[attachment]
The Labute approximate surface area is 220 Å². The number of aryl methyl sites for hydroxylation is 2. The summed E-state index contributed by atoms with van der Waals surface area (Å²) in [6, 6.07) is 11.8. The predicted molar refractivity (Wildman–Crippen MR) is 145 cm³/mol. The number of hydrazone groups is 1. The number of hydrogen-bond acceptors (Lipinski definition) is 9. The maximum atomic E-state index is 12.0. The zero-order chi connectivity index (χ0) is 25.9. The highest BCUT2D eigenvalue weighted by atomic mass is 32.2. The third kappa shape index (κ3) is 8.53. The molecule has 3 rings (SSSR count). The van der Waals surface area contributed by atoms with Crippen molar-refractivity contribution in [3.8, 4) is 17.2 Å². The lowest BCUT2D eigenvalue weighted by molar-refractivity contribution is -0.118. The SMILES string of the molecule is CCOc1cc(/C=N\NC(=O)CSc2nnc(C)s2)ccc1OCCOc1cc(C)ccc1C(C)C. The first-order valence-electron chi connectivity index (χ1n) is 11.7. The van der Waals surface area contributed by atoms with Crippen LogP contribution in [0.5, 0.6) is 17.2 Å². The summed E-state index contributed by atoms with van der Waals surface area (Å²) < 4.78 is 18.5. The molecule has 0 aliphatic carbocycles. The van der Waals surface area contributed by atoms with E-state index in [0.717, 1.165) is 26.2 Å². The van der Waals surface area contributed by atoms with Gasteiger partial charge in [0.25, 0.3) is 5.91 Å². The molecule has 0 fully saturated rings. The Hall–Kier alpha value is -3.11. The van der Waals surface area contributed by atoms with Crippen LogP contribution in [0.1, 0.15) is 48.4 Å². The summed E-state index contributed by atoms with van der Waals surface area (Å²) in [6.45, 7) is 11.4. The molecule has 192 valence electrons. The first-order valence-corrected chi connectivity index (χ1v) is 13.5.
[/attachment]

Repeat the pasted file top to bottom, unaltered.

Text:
The Labute approximate surface area is 220 Å². The number of aryl methyl sites for hydroxylation is 2. The summed E-state index contributed by atoms with van der Waals surface area (Å²) in [6, 6.07) is 11.8. The predicted molar refractivity (Wildman–Crippen MR) is 145 cm³/mol. The number of hydrazone groups is 1. The number of hydrogen-bond acceptors (Lipinski definition) is 9. The maximum atomic E-state index is 12.0. The zero-order chi connectivity index (χ0) is 25.9. The highest BCUT2D eigenvalue weighted by atomic mass is 32.2. The third kappa shape index (κ3) is 8.53. The molecule has 3 rings (SSSR count). The van der Waals surface area contributed by atoms with Crippen molar-refractivity contribution in [3.8, 4) is 17.2 Å². The lowest BCUT2D eigenvalue weighted by molar-refractivity contribution is -0.118. The SMILES string of the molecule is CCOc1cc(/C=N\NC(=O)CSc2nnc(C)s2)ccc1OCCOc1cc(C)ccc1C(C)C. The first-order valence-electron chi connectivity index (χ1n) is 11.7. The van der Waals surface area contributed by atoms with Crippen LogP contribution in [0.5, 0.6) is 17.2 Å². The summed E-state index contributed by atoms with van der Waals surface area (Å²) < 4.78 is 18.5. The molecule has 0 aliphatic carbocycles. The van der Waals surface area contributed by atoms with E-state index in [0.717, 1.165) is 26.2 Å². The van der Waals surface area contributed by atoms with Gasteiger partial charge in [0.25, 0.3) is 5.91 Å². The molecule has 0 fully saturated rings. The Hall–Kier alpha value is -3.11. The van der Waals surface area contributed by atoms with Crippen LogP contribution in [0.1, 0.15) is 48.4 Å². The summed E-state index contributed by atoms with van der Waals surface area (Å²) in [6.45, 7) is 11.4. The molecule has 192 valence electrons. The first-order valence-corrected chi connectivity index (χ1v) is 13.5.